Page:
Steve Carroll carries on a farming tradition

Madison McLamb - Bladen Journal intern

DUBLIN — Steve Carroll has been a Bladen County resident for more than 70 years and he has dedicated much of his life to being a steward of the land, primarily in the tobacco industry.

From the time he could walk right up until he got out of school, Carroll worked alongside his father so that he could one day follow in his father’s footsteps.

When Carroll got out of school, he decided to venture out on his own and start his own tobacco farm in 1966. Over Carroll’s roughly 35 years of farming on his own, he became a successful farmer, winning Outstanding Young Farmer by the Elizabethtown Jaycees in 1972 and winning back-to-back Outstanding Young Farmer awards in the Dublin area in 1978 and 1979.

“My daddy was a great farmer,” said Carroll. “He taught me everything I know about tobacco and made sure I knew what I was doing so that I could have a successful farm.”

Carroll grew more than 75 acres of tobacco and made history in Bladen County in the summer of 1972 when he was the first to try a new way of farming. Thanks to Taylor Manufacturing building what was then known as a portable barn for curing tobacco, Carroll jumped right in.

“They saved us a good job, and they saved us a lot of labor we couldn’t have found,” said Carroll.

The portable barns brought a new meaning to farming, especially in Bladen County. It was not long after the Carrolls’ huge success with the portable barns that farmers everywhere began bringing in portable barns.

“Back then, tobacco farming was the only way to make money — peanuts and corn just were not enough to pay the bills,” explained Carroll.

Farmers face numerous challenges, whether it be unpredictable weather, uncontrollable expenses, or a shortage of good labor. And prices were controlled by the tobacco buyers.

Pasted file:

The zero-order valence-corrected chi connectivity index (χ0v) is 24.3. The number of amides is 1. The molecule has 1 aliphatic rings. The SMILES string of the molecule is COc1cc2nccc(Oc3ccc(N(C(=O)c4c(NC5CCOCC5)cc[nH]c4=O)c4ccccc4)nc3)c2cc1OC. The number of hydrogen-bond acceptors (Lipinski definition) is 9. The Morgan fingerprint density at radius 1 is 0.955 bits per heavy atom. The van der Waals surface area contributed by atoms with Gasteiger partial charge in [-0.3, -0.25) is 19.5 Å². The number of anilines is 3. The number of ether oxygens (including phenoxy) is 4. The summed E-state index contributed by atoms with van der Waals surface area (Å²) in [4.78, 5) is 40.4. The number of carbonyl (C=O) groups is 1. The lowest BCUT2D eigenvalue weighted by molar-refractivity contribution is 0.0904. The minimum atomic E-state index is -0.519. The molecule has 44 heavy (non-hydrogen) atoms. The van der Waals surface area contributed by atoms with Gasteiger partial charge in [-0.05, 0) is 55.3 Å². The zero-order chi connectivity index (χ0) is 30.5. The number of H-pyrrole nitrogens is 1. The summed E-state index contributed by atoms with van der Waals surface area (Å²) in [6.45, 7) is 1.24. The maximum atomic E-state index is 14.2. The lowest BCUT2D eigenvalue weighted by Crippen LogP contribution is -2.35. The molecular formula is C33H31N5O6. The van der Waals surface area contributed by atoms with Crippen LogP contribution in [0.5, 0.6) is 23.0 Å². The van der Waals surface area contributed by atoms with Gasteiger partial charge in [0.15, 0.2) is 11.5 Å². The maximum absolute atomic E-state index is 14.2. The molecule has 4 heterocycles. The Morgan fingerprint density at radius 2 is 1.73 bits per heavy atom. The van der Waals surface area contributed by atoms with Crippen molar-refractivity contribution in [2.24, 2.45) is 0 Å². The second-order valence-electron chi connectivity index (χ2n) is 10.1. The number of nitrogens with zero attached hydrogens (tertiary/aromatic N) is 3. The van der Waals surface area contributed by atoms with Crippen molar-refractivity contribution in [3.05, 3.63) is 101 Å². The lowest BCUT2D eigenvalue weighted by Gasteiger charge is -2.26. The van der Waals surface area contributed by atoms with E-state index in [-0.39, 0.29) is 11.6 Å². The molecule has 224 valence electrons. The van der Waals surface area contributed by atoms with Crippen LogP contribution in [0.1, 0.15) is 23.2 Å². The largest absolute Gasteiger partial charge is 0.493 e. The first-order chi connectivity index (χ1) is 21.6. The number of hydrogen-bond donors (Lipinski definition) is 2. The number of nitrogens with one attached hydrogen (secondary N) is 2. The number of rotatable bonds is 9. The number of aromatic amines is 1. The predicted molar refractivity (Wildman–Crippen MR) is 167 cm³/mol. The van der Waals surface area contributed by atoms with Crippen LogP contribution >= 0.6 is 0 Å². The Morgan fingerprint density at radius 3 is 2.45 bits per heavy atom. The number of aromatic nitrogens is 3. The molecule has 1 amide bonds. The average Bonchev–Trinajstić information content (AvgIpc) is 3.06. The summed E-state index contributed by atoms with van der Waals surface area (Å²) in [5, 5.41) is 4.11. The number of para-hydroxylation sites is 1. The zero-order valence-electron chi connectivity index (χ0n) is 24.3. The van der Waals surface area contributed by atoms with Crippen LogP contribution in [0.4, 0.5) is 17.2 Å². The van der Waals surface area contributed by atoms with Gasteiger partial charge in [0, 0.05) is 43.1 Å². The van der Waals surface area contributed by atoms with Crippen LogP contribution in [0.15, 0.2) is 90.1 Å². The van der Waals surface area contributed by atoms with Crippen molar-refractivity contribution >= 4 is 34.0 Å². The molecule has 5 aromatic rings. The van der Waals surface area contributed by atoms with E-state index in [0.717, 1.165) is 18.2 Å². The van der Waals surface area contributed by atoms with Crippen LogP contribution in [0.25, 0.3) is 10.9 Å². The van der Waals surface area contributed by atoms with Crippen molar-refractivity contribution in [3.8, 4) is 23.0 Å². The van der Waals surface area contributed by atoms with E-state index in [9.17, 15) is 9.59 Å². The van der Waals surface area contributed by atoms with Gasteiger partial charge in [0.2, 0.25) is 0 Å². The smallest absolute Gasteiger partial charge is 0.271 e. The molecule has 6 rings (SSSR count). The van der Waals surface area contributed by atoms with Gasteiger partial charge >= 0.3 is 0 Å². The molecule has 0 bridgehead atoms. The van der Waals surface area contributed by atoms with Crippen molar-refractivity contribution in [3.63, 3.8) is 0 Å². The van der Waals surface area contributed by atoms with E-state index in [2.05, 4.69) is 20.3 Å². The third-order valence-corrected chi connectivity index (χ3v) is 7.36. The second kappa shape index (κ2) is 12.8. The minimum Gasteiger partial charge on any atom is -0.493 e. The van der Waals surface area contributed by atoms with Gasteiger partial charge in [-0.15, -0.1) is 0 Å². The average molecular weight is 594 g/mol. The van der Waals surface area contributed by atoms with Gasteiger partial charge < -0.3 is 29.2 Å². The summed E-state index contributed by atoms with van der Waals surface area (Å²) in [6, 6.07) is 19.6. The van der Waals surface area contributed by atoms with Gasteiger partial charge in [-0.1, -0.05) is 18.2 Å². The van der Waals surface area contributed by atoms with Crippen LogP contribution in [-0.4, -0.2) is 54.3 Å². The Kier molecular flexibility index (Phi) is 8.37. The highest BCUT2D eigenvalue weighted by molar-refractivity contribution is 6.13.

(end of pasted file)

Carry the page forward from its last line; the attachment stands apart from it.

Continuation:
“Needless to say, we depended on God for our daily provisions,” said Carroll.

According to Carroll’s wife Gail, farming was a family endeavor, and everyone took part in helping to make sure the farm was running well.

“Children raised on the farm learned the value of hard work and responsibility right away,” she said.

The Carrolls made sure they involved the whole family in the tobacco business, and as soon as their two sons could learn, they began to help out on the farm and were taught the same technique and skills that were once taught to Steve from his father.

“It is not something you want to do solely by yourself,” Steve Carroll said. “There are going to be good times and hard times. You need someone there to support you through it all, and my family did that for me.”

Carroll also said he’s experienced how much the tobacco industry has changed and grown over the years, explaining that the mechanical industry has been booming because farmers do not use hands anymore — everything is done by machinery.

Although imports continue to grow and smoking rates in the country continue to decrease, Carroll said there will always be a need for tobacco and tobacco farmers.

“Tobacco has been the backbone of our community and Bladen County for decades,” explained Carroll.

Madison McLamb was a summer intern for the Bladen Journal.
Steve Carroll carries on a farming tradition

Madison McLamb

Bladen Journal intern

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